A list of Schedule IV controlled substances includes Xanax, Soma, Klonopin, Valium, Ativan, Versed, Restoril and Halcion.

The commissioner shall place a substance in Schedule V if the commissioner finds that the substance:

  1. has a lower potential for abuse than that of the substances listed in Schedule IV;
  2. has currently accepted medical use in treatment in the United States; and
  3. may lead to a more limited physical or psychological dependence liability than that of the substances listed in Schedule IV.

A list of Schedule V controlled substances consists of preparations that contain limited quantities of narcotics, including cough syrups that contain codeine.

Substances shall be listed in Schedule I if the commissioner finds that the substance:

  1. has a high potential for abuse; and
  2. has no accepted medical use in treatment in the United States or lacks accepted safety for use in treatment under medical supervision.

Examples of drugs on the list of Schedule I controlled substances include heroin, LSD, marijuana, peyote and ecstasy.

The commissioner shall place a substance in Schedule II if the commissioner finds that:

  1. the substance has a high potential for abuse;
  2. the substance has currently accepted medical use in treatment in the United States; and
  3. abuse of the substance may lead to severe psychological or physical dependence.

Common drugs on the list of Schedule II controlled substances include Dilaudid, Demerol, OxyContin, Percocet, morphine, opium, codeine, amphetamines (i.e. Dexedrine, Adderall) and methamphetamine.

The commissioner shall place a substance in Schedule III if the commissioner finds that:

  1. the substance has a potential for abuse less than that of the substances listed in Schedules I and II;
  2. the substance has currently accepted medical use in treatment in the United States; and
  3. abuse of the substance may lead to moderate or low physical dependence or high psychological dependence.

Some of the drugs found on the list of Schedule III controlled substances are Vicodin, Tylenol/Codeine, Suboxone, ketamine and anabolic steroids.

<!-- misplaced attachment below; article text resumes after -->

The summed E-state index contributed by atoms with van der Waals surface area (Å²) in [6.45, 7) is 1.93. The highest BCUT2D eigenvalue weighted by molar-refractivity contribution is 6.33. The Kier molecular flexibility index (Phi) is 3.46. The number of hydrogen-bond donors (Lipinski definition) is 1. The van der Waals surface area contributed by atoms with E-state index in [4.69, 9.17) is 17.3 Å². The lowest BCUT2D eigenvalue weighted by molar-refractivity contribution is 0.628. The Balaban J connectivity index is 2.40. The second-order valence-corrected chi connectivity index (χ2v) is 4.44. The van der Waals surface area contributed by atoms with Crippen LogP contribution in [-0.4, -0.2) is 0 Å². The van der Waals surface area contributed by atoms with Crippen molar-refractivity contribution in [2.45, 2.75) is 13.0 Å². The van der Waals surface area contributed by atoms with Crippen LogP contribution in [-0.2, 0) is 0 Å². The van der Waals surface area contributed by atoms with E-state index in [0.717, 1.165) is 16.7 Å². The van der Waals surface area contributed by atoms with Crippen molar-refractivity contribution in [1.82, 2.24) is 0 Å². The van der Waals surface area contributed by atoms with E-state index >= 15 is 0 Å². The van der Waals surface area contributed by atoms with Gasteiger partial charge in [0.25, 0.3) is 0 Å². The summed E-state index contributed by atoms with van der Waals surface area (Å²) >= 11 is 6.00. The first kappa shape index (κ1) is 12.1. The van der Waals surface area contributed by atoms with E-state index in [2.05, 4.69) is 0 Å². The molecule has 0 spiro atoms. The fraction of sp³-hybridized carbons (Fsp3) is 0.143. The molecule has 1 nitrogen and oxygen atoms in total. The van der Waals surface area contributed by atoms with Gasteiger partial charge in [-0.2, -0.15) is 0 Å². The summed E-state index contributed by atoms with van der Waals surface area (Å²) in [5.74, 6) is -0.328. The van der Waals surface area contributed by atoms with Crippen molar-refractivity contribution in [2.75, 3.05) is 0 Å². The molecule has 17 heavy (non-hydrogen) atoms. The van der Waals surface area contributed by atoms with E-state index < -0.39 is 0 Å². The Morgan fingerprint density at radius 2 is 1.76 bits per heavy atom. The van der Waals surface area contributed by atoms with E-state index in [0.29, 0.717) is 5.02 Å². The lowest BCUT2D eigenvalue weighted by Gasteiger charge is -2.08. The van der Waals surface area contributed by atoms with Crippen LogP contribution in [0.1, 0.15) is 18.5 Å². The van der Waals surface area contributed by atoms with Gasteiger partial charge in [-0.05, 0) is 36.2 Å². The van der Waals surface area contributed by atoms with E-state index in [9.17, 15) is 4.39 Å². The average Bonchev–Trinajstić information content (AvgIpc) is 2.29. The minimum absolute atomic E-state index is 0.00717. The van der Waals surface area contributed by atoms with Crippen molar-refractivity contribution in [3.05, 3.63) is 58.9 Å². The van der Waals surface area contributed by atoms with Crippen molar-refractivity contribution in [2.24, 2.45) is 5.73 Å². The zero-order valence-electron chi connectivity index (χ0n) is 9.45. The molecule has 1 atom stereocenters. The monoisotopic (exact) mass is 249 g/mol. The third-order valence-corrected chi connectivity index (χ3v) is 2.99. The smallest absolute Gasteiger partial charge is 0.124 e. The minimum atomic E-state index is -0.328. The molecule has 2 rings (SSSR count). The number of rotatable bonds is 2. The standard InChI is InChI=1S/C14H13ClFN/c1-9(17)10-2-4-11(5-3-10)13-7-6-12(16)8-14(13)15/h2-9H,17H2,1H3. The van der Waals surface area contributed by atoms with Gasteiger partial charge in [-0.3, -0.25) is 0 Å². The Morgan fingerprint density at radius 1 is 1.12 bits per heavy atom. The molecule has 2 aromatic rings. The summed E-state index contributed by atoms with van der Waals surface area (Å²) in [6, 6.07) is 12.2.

The commissioner shall place a substance in Schedule IV if the commissioner finds that:

  1. the substance has a lower potential for abuse than that of the substances listed in Schedule III;
  2. the substance has currently accepted medical use in treatment in the United States; and
  3. abuse of the substance may lead to a more limited physical or psychological dependence than that of the substances listed in Schedule III.

A list of Schedule IV controlled substances includes Xanax, Soma, Klonopin, Valium, Ativan, Versed, Restoril and Halcion.

The commissioner shall place a substance in Schedule V if the commissioner finds that the substance:

  1. has a lower potential for abuse than that of the substances listed in Schedule IV;
  2. has currently accepted medical use in treatment in the United States; and
  3. may lead to a more limited physical or psychological dependence liability than that of the substances listed in Schedule IV.

A list of Schedule V controlled substances consists of preparations that contain limited quantities of narcotics, including cough syrups that contain codeine.

Was There A Valid Stop?

An officer must have a legal reason for initiating contact.

Stay Calm & Be Polite

Just because an officer stops you doesn’t mean you committed a crime. Ask the officer if you are free to leave.

Was The Search Legal?

You have the right to refuse an officer's request to search.

Don't Get Tricked!

Without consent, police officers must have a proper legal basis to search a person, vehicle or house.

Was Arrest Legitimate?

An officer must have probable cause to make an arrest.

Remain Silent

What you don’t say can’t hurt you.

Penalty Groups / Offense Levels / Punishment Ranges

The Texas Controlled Substances Act categorizes drugs into four different penalty groups. However, it is important to note that marijuana is classified in a separate category of its own. Accordingly, each penalty group has its own offense levels and punishment ranges.